HEALTH PROBLEMS ON HOLIDAY
I think I may have some health problems during my holiday, so I’m going to prepare for them carefully. It is normal that you get some cuts or bruises (= places where your skin is dark because you hit yourself there), but people can be seriously injured (= can have health problems caused by some kind of an accident), too. I will almost certainly take some plasters (= a piece of fabric which you use when you cut yourself) and bandages (= a long, narrow piece of fabric which you use when you cut yourself really badly) with me. If you go backpacking, it is very easy to hurt yourself (= something bad happens and then you feel pain). You can twist your ankle (= your ankle gets turned very hard to one side, but not broken). Your ankle gets swollen (= a symptom, your ankle is bigger than usual, dark in color) and it can be really painful (= it aches).
More contexts for the new words:
He sprained his ankle during his trip to Warsaw.
(= he seriously twisted his ankle)
She was badly bruised, but nothing serious happened to her.
(= She had many bruises, but she was ok apart from that.)
Complete the conversation with the missing letters.
Alice: Becky, are you all right?
Becky: I think I’m all right. I fell down the stairs. But I think I only have this big blue (1) b _ _ _ _ e on my knee. I don’t think I have (2) h _ _ t myself seriously.
A: Look! You’ve also got a cut on your forehead! Let’s put some (3) p _ _ _ _ _ r on it.
B: My forehead doesn’t hurt. But my ankle is really (4) p _ _ n _ _ _.
A: Oh no, it’s getting bigger and bigger. It’s really (5) _ _ _ ll _ _. I hope you haven’t (6) _ w _ s _ _ _ or broken it. What shall we do?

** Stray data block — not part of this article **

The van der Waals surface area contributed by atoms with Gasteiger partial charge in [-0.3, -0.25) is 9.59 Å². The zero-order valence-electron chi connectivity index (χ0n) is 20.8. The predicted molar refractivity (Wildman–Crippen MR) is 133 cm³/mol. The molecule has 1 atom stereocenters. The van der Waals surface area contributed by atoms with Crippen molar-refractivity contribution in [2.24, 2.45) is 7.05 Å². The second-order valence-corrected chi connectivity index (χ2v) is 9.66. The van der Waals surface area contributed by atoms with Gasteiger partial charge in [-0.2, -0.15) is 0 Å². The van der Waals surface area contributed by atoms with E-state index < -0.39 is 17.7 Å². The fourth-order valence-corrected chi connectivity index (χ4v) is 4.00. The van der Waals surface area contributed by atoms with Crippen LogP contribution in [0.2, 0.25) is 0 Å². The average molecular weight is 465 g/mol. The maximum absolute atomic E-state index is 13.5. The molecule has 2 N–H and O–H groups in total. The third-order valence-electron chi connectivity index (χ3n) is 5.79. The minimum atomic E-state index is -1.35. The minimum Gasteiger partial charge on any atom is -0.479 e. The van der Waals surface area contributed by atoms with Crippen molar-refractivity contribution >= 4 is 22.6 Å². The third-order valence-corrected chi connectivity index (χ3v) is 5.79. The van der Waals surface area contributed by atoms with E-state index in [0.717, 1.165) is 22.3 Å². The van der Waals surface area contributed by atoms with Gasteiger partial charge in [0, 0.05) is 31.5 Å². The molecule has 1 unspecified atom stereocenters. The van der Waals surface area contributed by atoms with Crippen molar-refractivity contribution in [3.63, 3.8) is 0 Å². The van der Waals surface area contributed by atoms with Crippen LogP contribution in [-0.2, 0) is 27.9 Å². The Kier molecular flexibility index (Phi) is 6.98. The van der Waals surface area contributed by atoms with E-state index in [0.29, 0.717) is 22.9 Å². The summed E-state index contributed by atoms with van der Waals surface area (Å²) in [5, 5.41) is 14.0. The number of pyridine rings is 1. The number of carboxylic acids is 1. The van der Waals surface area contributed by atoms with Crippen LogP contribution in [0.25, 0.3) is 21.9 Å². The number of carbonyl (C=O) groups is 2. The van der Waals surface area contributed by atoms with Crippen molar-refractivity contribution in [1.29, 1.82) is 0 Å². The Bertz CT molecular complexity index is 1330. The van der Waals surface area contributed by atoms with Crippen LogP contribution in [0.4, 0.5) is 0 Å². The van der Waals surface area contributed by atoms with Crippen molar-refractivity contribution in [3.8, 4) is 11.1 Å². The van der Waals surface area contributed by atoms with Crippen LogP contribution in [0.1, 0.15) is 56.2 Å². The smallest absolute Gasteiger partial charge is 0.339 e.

B: Let’s put some ice on it, and then some (7) _ _ _ _ _ g _ to keep it together, and we’ll go to hospital.
Match the question halves, then answer the questions. What happened in each of the situations?
1. When did you last hurt a. yourself?
2. Do you know anyone who has been seriously b. swollen?
3. When did you last have something c. injured?
ENGLISH IN USE
What are we going to talk about today? About the future, of course! This is our sentence for today:
I will almost certainly take some plasters.
If you use „almost certainly” in such a sentence, you are nearly 100% sure, you will do it. Look at some other sentences with „almost certainly”
I will almost certainly buy this house.
I will almost certainly live abroad in the future.
A/ How are you, Jess?
B/ Not good. I’ve been feeling a bit UNDER THE WEATHER this week.
If you feel under the weather, you don’t feel well.
PHRASAL VERBS CLOSE-UP
1. If you GO DOWN WITH an illness, you get an illness.
Five people in my office have gone down with the flu.
I really don’t want to go down with a cold this year.
2. The opposite is to GET OVER an illness. It means ‘to recover.’
It can take a few weeks to get over an illness like that.
Sheila was only just getting over the flu when she got a stomach bug.
Complete each of the gaps with one word. Use the phrasal verbs/idioms you’ve learnt.
1. Half of Jane’s class has gone down ……………………… flu.
2. I’m feeling a bit under the ……………………….. – I think I’ve caught a cold.
3. It took him years to get ……………………….. the shock of his wife dying.
Three people were killed, and seventeen injured in a coach crash which took place last Monday on a German motorway. The death toll includes two Poles. All of the passengers were on their way to a popular tourist resort in Germany. Investigation into the causes of the accidents is under way. Some early stipulations say that the driver might simply have fallen asleep at a steering wheel. Preliminary findings suggest that he had been driving nonstop for almost twenty hours. The German authorities are in the process of informing the families of the victims.
– a coach – a long-distance bus
– a motorway – a highway; a road where you can travel very fast
– death toll – number of people killed
– stipulations – suggestions
KEY TO EXERCISES